The Main Objectives
This focus of this research is twofold. The first objective is to understand and document the current status of fishing cats in Colombo’s urban wetlands, during post-war development. This will be done by setting up camera traps in selected study locations, conducting surveys with communities living around these habitats, and looking for fishing cat presence within these wetlands.
The second is to understand the behaviour of these cats in these urban habitats. To accomplish this, we will use cutting-edge GPS/GSM collars to track fishing cat movement, understand their activity patterns, and identify how they are adapting to human dominated landscapes.
The findings of the study will deepen our understanding of the ecology of the species. We will thus be able to use the fishing cat as a flagship species to conduct conservation awareness and education programs on the importance of urban wetlands. The data we gather during this project will also assist policy makers to identify and design a sustainable system of green corridors and other infrastructure that will help convert Colombo into a “green city”.
Organisational Support By
The Environmental Foundation (Guarantee) Ltd. (EFL) currently provides organisational support for the project. Established in 1981 ELF is the oldest Public Interest Litigation (PIL) group in Sri Lanka. The organisation provides technical and policy advice to the government sector and private sector institutions, and prides itself in having a significant impact on the country’s environment.
EFL has a strong Legal Division that is supported by its Science and Information Divisions and assisted by the Accounts and Administrative Divisions, which helps it carry out a range of other services such as producing literature on key environmental issues, carrying out environmental advocacy campaigns, seminars, workshops and training courses on environmental law, sustainability, EIA’s and other important issues for key stakeholders, and providing technical and policy advice to the government sector, and private sector institutions.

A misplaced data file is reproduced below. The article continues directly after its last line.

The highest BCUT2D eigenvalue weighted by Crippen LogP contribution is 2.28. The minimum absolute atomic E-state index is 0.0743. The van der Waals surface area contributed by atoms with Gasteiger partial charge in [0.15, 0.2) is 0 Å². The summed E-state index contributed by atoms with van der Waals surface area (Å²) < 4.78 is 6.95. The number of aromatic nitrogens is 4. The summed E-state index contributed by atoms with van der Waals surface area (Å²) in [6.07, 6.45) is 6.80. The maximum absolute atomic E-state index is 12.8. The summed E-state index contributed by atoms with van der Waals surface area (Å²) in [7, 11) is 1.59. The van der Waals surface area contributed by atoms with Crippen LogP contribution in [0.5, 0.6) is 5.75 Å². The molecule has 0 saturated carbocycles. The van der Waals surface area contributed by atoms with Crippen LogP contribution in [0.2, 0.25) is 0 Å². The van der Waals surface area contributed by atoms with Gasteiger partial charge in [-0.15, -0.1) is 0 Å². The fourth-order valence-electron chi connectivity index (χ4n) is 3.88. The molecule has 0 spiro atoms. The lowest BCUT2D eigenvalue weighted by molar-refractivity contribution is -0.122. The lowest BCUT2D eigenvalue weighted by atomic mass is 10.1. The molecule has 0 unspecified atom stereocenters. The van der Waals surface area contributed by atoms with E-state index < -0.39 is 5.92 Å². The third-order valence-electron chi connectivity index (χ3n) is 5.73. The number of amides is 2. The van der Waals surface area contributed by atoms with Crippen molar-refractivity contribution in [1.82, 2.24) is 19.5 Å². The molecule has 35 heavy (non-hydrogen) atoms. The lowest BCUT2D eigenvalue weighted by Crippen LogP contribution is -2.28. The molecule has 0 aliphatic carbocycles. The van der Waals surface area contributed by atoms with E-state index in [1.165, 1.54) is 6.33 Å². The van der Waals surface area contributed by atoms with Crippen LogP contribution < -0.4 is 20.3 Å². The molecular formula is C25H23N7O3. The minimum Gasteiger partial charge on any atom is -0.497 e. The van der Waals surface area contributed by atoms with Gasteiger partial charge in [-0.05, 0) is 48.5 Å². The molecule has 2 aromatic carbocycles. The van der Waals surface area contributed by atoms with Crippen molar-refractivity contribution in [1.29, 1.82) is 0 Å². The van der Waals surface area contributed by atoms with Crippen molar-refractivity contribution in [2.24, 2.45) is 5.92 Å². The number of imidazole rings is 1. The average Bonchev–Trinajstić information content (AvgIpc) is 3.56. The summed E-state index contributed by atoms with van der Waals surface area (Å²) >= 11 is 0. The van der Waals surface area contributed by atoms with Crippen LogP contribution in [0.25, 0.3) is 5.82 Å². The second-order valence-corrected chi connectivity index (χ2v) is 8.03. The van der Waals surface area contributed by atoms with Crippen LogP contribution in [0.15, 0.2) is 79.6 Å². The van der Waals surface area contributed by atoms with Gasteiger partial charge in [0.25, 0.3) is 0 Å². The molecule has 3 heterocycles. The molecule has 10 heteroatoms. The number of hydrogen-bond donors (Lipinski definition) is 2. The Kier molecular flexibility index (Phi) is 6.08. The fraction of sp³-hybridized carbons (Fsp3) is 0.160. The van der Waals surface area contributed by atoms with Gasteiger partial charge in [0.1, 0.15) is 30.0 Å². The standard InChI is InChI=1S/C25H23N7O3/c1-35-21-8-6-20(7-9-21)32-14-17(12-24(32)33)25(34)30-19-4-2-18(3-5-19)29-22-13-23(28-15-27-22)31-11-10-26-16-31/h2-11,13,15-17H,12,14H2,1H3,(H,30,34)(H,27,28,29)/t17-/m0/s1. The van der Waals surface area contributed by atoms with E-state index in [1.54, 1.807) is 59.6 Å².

After falling in love with a fishing cat in 2013, I decided that it was time to jump off the very overcrowded big cat bandwagon, and join the small cat one instead. Over the last few years I’ve had the honour of being a foster mum to a feisty orphan rusty-spotted cat kitten, and stalk fishing cats in their urban habitat, while trying not to kill myself (I’m very clumsy).
A tuk tuk driver by trade, Maduranga fell in love with the work when he helped set up cameras one fine morning. He’s been with the project since it’s inception and has become an invaluable field assistant. His blue tuk tuk is now the urban fishing cat mobile and can often be seen lugging trap cages and camera traps to and from our study sites.
Project Affiliations and Funders
Citizen Science And What It’s All About!
Citizen science is a form of scientific research conducted by amateur/nonprofessional scientists. It has also taken off over recent years, as it has helped researchers around the world in numerous different ways. The best example is Snapshot Serengeti.
So How Can You Help?
You have a chance to play apart in our work, and help save these magnificent wild cats. It’s quite simple.
If you happen to come across a fishing cat, whether it crossed the road in front of you, was in your garden, in a marsh or a national park, or just dead/injured at the side of the road, please email the details to email@example.com
We would especially like to know where you saw the cat (GPS points or have an exact location). If you have a photograph to go with it, even better! This information will help us identify the distribution of fishing cats in Colombo, as well as other parts of the country.